Clueless Error Messages: Clarifying

Try to remember what original and unusual error messages you were given by numerous programs and applications that you use. Surely each of you will find a couple of funny examples of such messages. In my personal rating at the moment, the undisputed leader is “The method returned something wrong“. If there is a scale of informativity of messages, then the given example on this scale tends to zero.

Here, the system is essentially telling us that an error has occurred. We will not receive any more information from this text. Unless we find out that somewhere in the depths of the system itself there is some method that returned something wrong. The value of this knowledge for the average user is zero.

It can be assumed that this text is an artifact left over from the process of testing the next functionality. Some flag left by the developer at the alpha testing stage. For the programmer, it clearly made some sense, but for the user it is completely useless.

Unfortunately, such messages in our programs and systems are not uncommon. Developers leave technical messages in the code, and sometimes they are simply too lazy to write a good informative error description. But such a text would not only help the user in their work, but would also reduce the number of calls to the support service. If the user is clearly explained what he did wrong and how to do it right, then he will surely cope with the problem on his own.

What should be the ideal error message?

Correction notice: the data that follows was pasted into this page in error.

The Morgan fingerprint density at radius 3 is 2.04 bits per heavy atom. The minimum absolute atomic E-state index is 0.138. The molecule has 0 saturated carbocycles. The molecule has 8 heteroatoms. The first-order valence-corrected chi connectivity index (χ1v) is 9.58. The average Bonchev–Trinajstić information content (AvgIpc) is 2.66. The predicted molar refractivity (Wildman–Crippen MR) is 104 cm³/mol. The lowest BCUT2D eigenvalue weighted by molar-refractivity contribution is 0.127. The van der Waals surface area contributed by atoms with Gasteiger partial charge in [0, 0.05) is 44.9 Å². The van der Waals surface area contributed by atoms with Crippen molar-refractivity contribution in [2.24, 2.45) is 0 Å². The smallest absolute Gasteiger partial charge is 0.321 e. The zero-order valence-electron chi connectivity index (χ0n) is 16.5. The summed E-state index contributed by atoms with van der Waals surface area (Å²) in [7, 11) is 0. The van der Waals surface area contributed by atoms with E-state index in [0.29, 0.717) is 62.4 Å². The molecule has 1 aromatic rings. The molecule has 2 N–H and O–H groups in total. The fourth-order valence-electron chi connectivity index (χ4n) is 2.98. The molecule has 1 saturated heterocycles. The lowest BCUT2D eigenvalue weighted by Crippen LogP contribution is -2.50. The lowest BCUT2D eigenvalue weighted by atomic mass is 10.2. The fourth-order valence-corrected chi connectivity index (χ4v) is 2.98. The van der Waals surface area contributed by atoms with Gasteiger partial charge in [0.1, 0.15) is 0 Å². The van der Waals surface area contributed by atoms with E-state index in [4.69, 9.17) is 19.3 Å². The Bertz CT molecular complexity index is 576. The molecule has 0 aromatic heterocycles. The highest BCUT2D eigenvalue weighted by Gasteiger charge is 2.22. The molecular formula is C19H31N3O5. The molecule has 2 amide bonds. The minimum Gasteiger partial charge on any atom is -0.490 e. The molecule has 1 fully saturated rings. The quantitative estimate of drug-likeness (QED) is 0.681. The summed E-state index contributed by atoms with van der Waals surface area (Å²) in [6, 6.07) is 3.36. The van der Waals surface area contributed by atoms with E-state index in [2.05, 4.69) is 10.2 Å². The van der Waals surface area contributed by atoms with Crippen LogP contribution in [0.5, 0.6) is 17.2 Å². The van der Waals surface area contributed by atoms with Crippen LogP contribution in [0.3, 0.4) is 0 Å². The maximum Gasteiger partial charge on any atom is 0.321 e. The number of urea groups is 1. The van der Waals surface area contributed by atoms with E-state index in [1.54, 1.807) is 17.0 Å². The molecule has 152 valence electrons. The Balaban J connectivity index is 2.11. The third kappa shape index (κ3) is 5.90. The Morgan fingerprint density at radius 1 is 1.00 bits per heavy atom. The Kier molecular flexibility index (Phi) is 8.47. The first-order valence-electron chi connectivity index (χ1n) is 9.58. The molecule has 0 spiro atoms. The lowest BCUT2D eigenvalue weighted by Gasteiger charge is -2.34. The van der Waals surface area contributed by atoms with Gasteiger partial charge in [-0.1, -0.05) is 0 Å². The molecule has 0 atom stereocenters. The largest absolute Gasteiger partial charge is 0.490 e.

Error message on the calculator Elektronika MK 52 / Wikimedia Commons
Error message on the calculator Elektronika MK 52 / Wikimedia Commons

5 basic rules

Susan Weinshank’s book The 100 Essential Design Principles provides the basic rules for writing an informative and useful error message:

  1. Tell the user what he did.

  2. Explain the problem.

  3. Explain how to fix the error.

  4. Use active rather than passive voice.

  5. Give an example.

The book has an example of how not to write error messages:

#402: before the invoice can be paid, the due date must be later than the date the invoice was created.

After the “Method returned something wrong” option, even such a message can seem quite informative. However, it has room for improvement. But first, as an experiment, let’s try to make it worse – let’s figure out how not to write error messages.

“Would you like to report a bug in the application to the developers?”
Ok
“Well, sneak!”
bash.im

We are no strangers – we have many years of experience in dealing with various products of the domestic software industry. Let’s get specific:

The invoice cannot be paid. Incorrect data entered.

To confuse the user even more, let’s hide the cause of the error from him:

The invoice cannot be paid.

Now let’s get close to our almost zero version:

Error executing the bill_payment method.

Further, to achieve the anti-ideal, we just have to remove the name of the method and creatively transform the text:

Unknown error.